One other comment about "extremely player dependent": when this issue originally came up, *some* people with the Pio 45a thought they had it, and others swore they didn't. In the end, we were never sure if there was some change that Pioneer did during it's manufacturing lifetime, or whether some people just weren't testing it correctly.

FWIW: I've used Avia, the Chesky DVD-A test disc, and the SACD DMP surround test disc, as well as the tones in my pre/pro and player to try to figure out what's going on.
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#6 of 77 OFFLINE   Brian L

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Posted July 02 2005 - 11:20 AM

This goes back away....a long way.

When I had my 45a mated to my Marantz SR-96, I clearly had low sub channel levels. The 45a replace an outboard DD decoder, and as soon as I installed the 45a in place of that decoder, it was clear that something was very, very wrong.

And the problem affected ALL media and all formats; DD, DTS, SACD, and DVD-A.

Fortunately, that AVR had separate channel trims for the 5.1 inputs, so I was able to get things dialed in.

I currently have a NAD 762 and a Denon 3910, and that combo is fine.

If you do have the problem, the only solution is to add some gain on the sub channel. If you have an AVR with separate trims, that will work.

Or an ICBM may work, since it has a sub level control that will give you up to 9dB.

It sucks, and I have never read an official explanation from any of the manufacturers.

And it is very interesting to me that Denon are the only manufacturer that offer switchable boost on both their players and AVRs.

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#7 of 77 OFFLINE   Scotty P

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Posted July 04 2005 - 10:21 AM

This was exactly the line of discussion I was hoping to stimulate. Its ashame that the situation exists where we have to add a piece of car audio equipment to our home theater systems to make them work properly.

Hats off to Denon for recognizing and addressing this situation.

#8 of 77 OFFLINE   Lewis Besze

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Posted July 04 2005 - 05:51 PM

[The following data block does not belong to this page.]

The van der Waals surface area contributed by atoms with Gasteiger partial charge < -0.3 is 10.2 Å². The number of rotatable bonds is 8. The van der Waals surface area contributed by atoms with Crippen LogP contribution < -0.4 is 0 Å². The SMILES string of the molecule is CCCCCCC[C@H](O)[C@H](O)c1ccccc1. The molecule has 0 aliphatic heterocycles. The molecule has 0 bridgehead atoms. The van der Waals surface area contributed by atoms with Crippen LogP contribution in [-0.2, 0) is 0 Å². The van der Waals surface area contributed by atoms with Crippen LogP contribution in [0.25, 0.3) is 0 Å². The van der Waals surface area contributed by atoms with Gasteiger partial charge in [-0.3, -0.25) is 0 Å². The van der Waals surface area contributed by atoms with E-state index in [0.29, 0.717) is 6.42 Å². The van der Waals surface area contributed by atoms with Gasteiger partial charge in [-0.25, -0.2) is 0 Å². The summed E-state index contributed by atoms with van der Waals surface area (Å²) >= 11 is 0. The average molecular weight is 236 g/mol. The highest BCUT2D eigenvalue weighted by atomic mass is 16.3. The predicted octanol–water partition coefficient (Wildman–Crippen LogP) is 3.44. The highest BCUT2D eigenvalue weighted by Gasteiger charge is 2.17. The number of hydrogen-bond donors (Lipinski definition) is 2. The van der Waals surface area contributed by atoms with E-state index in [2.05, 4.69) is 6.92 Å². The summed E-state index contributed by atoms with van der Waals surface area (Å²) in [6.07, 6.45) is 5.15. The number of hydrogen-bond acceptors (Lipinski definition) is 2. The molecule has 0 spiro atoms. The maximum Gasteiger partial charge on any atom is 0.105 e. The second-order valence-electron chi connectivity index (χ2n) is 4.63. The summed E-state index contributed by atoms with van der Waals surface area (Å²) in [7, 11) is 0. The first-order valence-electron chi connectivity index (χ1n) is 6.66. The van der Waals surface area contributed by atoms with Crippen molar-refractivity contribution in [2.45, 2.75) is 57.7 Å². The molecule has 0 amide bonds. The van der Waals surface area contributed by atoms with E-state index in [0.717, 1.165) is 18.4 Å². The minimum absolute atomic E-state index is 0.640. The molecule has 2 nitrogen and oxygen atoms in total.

The problem lies with the recording industry as well, as there hasn't been any standard till recently as to how to record and master for MC music.There is nothing but "artistic licencess" out there and everybody has different idea as how to utilize the center and LFE channels.Make note if it however that most players "cut" only the LFE signal if one is present and not the redirected bass if the player has a decent BM on board. I only have about 30 or so MC discs from both formats, and I yet to experience any meaningfull bass loss.So it is player dependent as Kevin pointed out.

#9 of 77 OFFLINE   Scotty P

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Posted July 05 2005 - 03:09 PM

The key here is "decent BM", particularly in setups with small speakers needing the lower freqs redirected to the sub. That is what I am trying to identify...Players and receivers that handle this effectively.

#10 of 77 OFFLINE   Nathan_W

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Posted July 10 2005 - 03:14 PM

Quote:
The only brand I have seen, after downloading and reading many manuals, is Denon. Their receivers have an adjustment for the external input subwoofer level, that defaults to +15db.


I'm seeing this thread late, but I thought I'd add a bit of info. My old HK AVR320 also has adjustable channel levels for the 6/8 ch external input. They go from -10 to +10. I assume the newer models have the same, but I'm not sure???

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#11 of 77 OFFLINE   Tim Hoover

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Posted July 11 2005 - 06:36 AM

My HK Sig 2.0 also has an adjustable bass trim for the 6-ch input...
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#12 of 77 OFFLINE   Brian L

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Posted July 11 2005 - 09:15 AM

I think the point of singling out Denon was that they had a switchable boost on the .1 output (players) and the .1 input (AVRs). Not sure that any other venor offer it.